Sydney

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Map showing "giant gambling den in relation to Sydney Harbour: click to embiggen“Is A Billionaire Former Scientologist Shaping Sydney Harbour Into A Giant Gambling Den?”, asked the headline in an email this morning from The Global Mail. Is he? Let’s see!

The story in TGM, the philanthropic media project of Graeme Wood, also a key investor in The Guardian’s forthcoming Australian edition, is obviously about plans by James Packer to build a casino at Sydney’s Barangaroo development.

The proposal is controversial, certainly. But Sydney Harbour becoming a “giant gambling den”? FFS! If it’s not immediately obvious why this is complete bullshit, I’ve drawn a picture for you. A special kind of picture called a “map”.

The black bit is Sydney Harbour, traced from Google Maps. The red bit is the entire proposed casino complex, assuming this report in the Sydney Morning Herald is still roughly correct. You might have to click through to the full-size map to see the red bit.

Sydney Harbour is clearly not becoming a “giant gambling den”. Sydney Harbour will be changed in a way that will be barely noticeable, at least if your global perspective manages to make it any further west than Glebe Point Road. And I’d have thought that the intelligent, well-educated people at TGM would be able to figure that out for themselves.

We were told that The Global Mail was about “quality journalism”, but apparently it’s just another in a long series of comfortable colour supplements for Sydney’s whining middle class, with bonus points for waving the good ol’ Scientology scare-stick.

The story itself is by Nick Bryant, whose work I like. He’s got a biography of Packer coming out, so I assume the article — which I haven’t read yet — is an extract from that book and somewhat better than the promotion it’s been burdened with suggests. I’ll let you know once I’ve read it.

People were surprised by racist abuse on a Melbourne bus this week? They need to get out more. I’ve had two racist encounters on Sydney trains this week alone.

The other night I was sitting next to Dave (not his real name) on the Blue Mountains train. He was heading home to Emu Plains after his day shift as a barman at a Sydney pub. We got talking.

He was originally from Auburn, he said, but he was glad his family didn’t live there any more because the place was run down.

I mentioned that I’d recently been told that Auburn was now the second-poorest local government area in New South Wales, and the council had trouble paying for services.

“Yeah well it’s all full of Lebs and Arabs now,” Dave said. “They’re pretty much all on the dole.”

Awkward silence ensued.

Dave’s story amused me, though, because only a few days earlier I’d been on another train, a local through the western suburbs, and I shared the carriage with a group of four or five Muslim women and a vast collection of children they’d taken on a day trip. They were heading home to Auburn.

They were friendly women. We chatted about many things, from the mystery of how children can still be so rowdy at the end of a long day to where they might do a first aid course. “St John Ambulance,” I suggested. “Or the Red Cross.”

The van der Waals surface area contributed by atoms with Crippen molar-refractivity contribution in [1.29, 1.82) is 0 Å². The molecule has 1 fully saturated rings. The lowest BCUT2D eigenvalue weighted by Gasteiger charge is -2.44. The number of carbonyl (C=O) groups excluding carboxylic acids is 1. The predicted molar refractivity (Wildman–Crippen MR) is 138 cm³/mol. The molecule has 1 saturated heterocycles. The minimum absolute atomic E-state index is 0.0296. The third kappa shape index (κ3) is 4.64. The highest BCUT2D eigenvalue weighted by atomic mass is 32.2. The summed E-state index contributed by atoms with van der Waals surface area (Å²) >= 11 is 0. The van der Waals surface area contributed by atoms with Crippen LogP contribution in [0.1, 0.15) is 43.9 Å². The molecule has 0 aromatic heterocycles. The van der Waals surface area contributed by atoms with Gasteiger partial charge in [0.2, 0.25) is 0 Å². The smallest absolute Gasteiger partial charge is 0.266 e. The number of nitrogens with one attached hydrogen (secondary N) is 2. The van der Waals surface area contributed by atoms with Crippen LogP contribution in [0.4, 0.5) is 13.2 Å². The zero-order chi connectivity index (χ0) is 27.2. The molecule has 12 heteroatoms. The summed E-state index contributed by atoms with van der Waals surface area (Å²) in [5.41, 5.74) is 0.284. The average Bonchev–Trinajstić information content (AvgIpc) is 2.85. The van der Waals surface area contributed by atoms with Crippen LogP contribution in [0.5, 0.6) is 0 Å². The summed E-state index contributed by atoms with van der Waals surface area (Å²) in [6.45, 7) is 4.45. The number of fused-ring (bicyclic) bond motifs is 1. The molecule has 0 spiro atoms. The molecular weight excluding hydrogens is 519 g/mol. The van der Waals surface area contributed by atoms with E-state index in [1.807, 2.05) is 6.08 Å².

Suddenly I felt embarrassed to have mentioned two organisations with Christian roots. “Perhaps your local mosque runs them,” I added, before realising that churches generally don’t run such things so why would a mosque? And why don’t I know what services a mosque may or may not provide?

But then why does an Anglican church in Enmore run yoga classes? It’s all very multicultural.

We chatted about Auburn too. I’d recently been told that in Auburn you can find the best Turkish Delight this site of the Bosporus.

“It’s a lovely place,” agreed the women. “But it’s not as good as it was. Too many foreigners. Chinese and the like.”

Racism is widespread in Australia, bubbling to the surface in everyday conversations.

[Photo: Gallipoli Mosque, Auburn, photographed in 2009 by Newtown graffiti. Used under a Creative Commons Attribution license.]

The following important and highly-educational video was shot on Saturday 26 November 2011 on King Street, Newtown, in Sydney.

If the video isn’t working here for you, click through to YouTube.

May I also recommend Excellence in European Linguistics, Kingsgrove and Multiply Function Pot?

These architectural features on Cumberland Street in The Rocks, Sydney, look quite lovely I suppose — until you stop, look and think. Then you’ll realise they’re completely pointless. They’re an architectural wank. Wankitecture.

The things with the red canopies look like they’re some sort of, well, canopies to protect people from sun and rain. But they’re positioned such that they offer no protection whatsoever to the benches and picnic tables. No, the benches and picnic tables sit fully exposed to the elements. The only things the things with the red canopies protect are bleak patches of pavement.

Read the rest of this entry »

Skywriting has to be one of the lowest forms of advertising, no different from an attention-seeking teenager scrawling his tag over every flat surface within reach. So I guess it’s only appropriate that the low-brow arsehats of commercial radio reckon it’s a good look.

I’ve met commercial radio executives. They’re not the sort of people you’d want to have dinner with, let alone leave with your pets unattended. Like so many who’ve congealed into the uppermost scum layers of the broadcast media cesspool, they’re arrogant beyond belief, filled with their own sense of self-importance.

Writing in The Observer yesterday, John Naughton reckons this attitude is understandable, if no longer acceptable.

What always struck me about [TV's] senior executives — in both the commercial and public sector — was how smug and self-satisfied they seemed. In a way, this was understandable: they were masters of a particular universe, rulers of a medium that dominated the information ecosystem, dictated the political agenda, and determined the daily habits of a large chunk of the population. At that time, the most powerful apparatchiks in the BBC and ITV were the schedulers — the planners who designed ways of holding the attention of a mass audience. Their craft included tricks like not scheduling some things against stronger competitors; making sure that one had a follow-on that would keep audiences from switching channels over the 9pm watershed; winning the ratings war over the Christmas period and so on. Watching them at work, one realised that effectively they were playing chess –– and that the pawns in their arcane games were the viewers.

Embedded in the corporate DNA of push media like broadcast television is the assumption that viewers are, if not exactly idiots, then passive consumers. The deal is that they receive gratefully what we, the broadcasters, decide to create.

The same for radio. The same tricks to keep listeners from changing that dial before the next 15-minutes ratings measurement slot starts. The same arrogance.